‘It’s important that young researchers are represented on the Work Council’

The Works Council elections will be held on 3 and 4 October. For whom and which party can you vote? This time: Rebekka van der Grift of Young Researchers’ Impact.

Rebekka van der Grift of Young Researchers’ Impact. (Photo: Bas Koppe)

You’re this election’s newcomers. Why did you feel it was time for a young researchers’ party? 
“It’s the first year ever that it is possible to only be in the Works Council for one-and-a-half years instead of three. That makes it possible for temporary contractors to be in it as well. 

Currently, young researchers are not represented in the Works Council, while they make up about half of the total workforce of PhDs to assistant professors. One third are PhD candidates.”  

Why do these young people’s voices need to be heard?
“If they feel heard, they are more likely to continue working in academia. It is not only about their current position, but also about their right to shape their own academic future. 

Also, the younger TU Delft employees have more of a fresh look on things that diverge from the status quo. By including their viewpoints, we increase the diversity on the Work Council.” 

What would be concrete measures that you would like TU Delft to take?
“For me, it is about the position of PhDs in the current workforce. Their mental well-being, their social safety, both of which are getting more pressing. We would like to set clearer expectations at the beginning of the PhD contract. 

Also, supervisors and promotors should learn how to actually supervise and promote. We will also be rooting for more internal grant competition among young researchers under the supervision of seniors, which strengthens their position against other researchers internationally.” 

On the election website you speak of wanting to ‘bridge the gap’, ‘encourage networking’ and being in favour of ‘sustainability and innovation’. What clear actions do you have in mind to achieve such things?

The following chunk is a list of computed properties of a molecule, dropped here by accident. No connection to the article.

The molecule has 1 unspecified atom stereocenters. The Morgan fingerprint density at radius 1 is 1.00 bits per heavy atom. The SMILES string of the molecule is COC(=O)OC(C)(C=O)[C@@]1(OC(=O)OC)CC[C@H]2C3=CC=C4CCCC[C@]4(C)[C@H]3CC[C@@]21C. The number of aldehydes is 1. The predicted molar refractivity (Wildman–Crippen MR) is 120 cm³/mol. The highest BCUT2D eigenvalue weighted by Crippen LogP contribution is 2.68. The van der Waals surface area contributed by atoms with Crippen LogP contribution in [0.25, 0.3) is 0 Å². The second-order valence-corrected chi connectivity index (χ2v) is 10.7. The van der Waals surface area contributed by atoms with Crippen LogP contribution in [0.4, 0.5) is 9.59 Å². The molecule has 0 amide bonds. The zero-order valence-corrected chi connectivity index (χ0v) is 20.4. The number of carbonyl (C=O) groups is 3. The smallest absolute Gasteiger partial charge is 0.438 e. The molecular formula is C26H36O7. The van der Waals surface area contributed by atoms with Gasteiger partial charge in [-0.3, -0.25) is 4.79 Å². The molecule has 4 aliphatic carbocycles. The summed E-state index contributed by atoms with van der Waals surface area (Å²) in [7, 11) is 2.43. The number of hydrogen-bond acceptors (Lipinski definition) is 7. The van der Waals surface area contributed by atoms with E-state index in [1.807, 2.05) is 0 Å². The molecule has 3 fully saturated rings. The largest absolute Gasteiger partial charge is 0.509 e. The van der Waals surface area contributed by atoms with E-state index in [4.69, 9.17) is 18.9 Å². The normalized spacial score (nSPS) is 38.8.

“We are a party of seven people, each with our own goals and ambitions. While, as a new party, it is very difficult to have a crystallized opinion on every issue, the most important thing is that we want to represent young researchers and make sure that their working environment and future are sustainable.” 

On the Works Council, all members will have to work together to give joint advice to the Executive Board. How will you make sure that the other, more experienced, parties do not overshadow you? 
I am very sure that we will not be overlooked. Most employees at TU Delft are not sufficiently aware of the Works Council or show interest in it. We started a party. That already shows that we are a group of people that shows leadership and wants to change things. We are ready to have our voice heard. 

Of course, we still need to learn how to work within the Council. But the other parties are willing to help us. They think it’s great to have some fresh blood among their ranks.” 

How many of the 25 seats will it take for you to be satisfied?
“We are hoping for seven seats, since that would mean one for each member of our party. Each one of us has our own ambitions and plans, so we hope people will take that into account when they vote. I don’t think seven seats is an overshoot, since the group we want to represent is about half the employee population. Hopefully, the TU Delft community will give us a chance to make young researchers’ careers more sustainable.” 

  • This is the first episode of a series in which Delta talks to the chairmen of the four parties running for election about the work of the Works Council. 
  • Delta also spoke to Ronald Kuil, Winke Kloosterman en Maaike Swarte.
  • Want to know more about the work of the Works Council? In the video below, the Works Council has briefly outlined its duties.


Science editor Kim Bakker

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